Covid 19: Ghana’s death toll surpasses five hundred

At least 554 new coronavirus cases have been confirmed by the Ghana Health Service (GHS) pushing the country’s active cases to 6,948 .

The death toll hits 494 after 12 additional fatalities were recorded across the country, an update on the GHS COVID-19 dashboard reveals.

As at 7 February 2021, Ghana’s total confirmed cases stand at 73,557.

Health officials have recorded 66,115 recoveries.

Greater Accra Region – 43,497

Ashanti Region – 13,361

Western Region – 4,223

Eastern Region – 3,217

Central Region – 2,514

Volta Region – 1,228

Bono East Region – 922

Northern Region – 802

Upper East Region – 755

Bono Region – 748

Western North Region – 737

Ahafo Region – 565

Oti Region – 254

Upper West Region – 254

Savannah Region – 68

North East Region – 37

Vaccine to cost Ghana US$200 million,

meanwhile  government of Ghana is spending over US$200 million to procure COVID-19 vaccine for the entire population.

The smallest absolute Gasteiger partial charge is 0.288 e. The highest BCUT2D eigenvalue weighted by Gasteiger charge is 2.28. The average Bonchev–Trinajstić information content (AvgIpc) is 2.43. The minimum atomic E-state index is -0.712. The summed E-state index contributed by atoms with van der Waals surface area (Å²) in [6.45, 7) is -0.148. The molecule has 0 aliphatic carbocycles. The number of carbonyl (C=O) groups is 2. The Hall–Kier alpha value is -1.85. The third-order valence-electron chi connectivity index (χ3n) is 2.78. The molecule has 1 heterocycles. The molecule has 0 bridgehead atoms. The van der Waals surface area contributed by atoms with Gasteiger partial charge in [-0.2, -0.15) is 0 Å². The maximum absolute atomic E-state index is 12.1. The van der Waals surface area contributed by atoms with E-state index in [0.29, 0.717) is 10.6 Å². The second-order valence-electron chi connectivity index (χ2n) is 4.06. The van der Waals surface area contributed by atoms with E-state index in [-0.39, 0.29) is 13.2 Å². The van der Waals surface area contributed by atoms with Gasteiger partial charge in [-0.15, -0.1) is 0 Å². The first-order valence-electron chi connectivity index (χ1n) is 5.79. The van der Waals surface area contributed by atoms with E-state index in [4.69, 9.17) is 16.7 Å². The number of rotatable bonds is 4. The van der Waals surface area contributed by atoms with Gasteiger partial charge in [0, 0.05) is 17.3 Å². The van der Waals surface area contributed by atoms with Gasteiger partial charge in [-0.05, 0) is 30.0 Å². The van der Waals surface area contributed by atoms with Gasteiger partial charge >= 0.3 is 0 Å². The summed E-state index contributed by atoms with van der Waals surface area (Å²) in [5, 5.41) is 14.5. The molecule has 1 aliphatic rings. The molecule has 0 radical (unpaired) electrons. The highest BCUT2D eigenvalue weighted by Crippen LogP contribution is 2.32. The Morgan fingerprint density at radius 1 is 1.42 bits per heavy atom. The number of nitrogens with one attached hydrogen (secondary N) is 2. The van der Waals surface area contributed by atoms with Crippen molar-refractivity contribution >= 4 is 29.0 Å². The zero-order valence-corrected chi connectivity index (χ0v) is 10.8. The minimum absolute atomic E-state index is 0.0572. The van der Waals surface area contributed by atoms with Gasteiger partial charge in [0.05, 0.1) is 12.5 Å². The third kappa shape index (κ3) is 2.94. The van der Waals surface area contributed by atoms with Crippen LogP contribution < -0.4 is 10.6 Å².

Dr Franklin Asiedu-Bekoe, director of public health at the Ghana Health Service (GHS), said the price of the vaccine available presently ranged from US$4 to US$20 and that would be the cost at which every Ghanaian would be vaccinated.

He told the GNA that the first consignment of the vaccine would arrive in the country by the end of February.

“The goal is to vaccinate every Ghanaian and presently we are in excess of USD 200 million,” he said.

Dr Asiedu-Bekoe said the GHS was opting for readily available vaccines to ensure that the vaccination process was not prolonged.

A vaccine is a substance used to stimulate the production of antibodies and provide immunity against one or several diseases.

It is prepared from the causative agent of a disease; its products are treated to act as an antigen without inducing the disease.

Experts say it typically takes a few weeks for the body to build immunity (protection against the virus that causes COVID-19) after vaccination, meaning it is possible a person could be infected with the virus that causes COVID-19 just before or just after vaccination and still get sick.

Based on existing knowledge on vaccines for other diseases and early data from clinical trials, experts believe that getting a COVID-19 vaccine may also help keep one from getting seriously ill even if you do get COVID-19.

If one gets vaccinated, it may also protect people around him or her, particularly, people at increased risk for severe illness from COVID-19.

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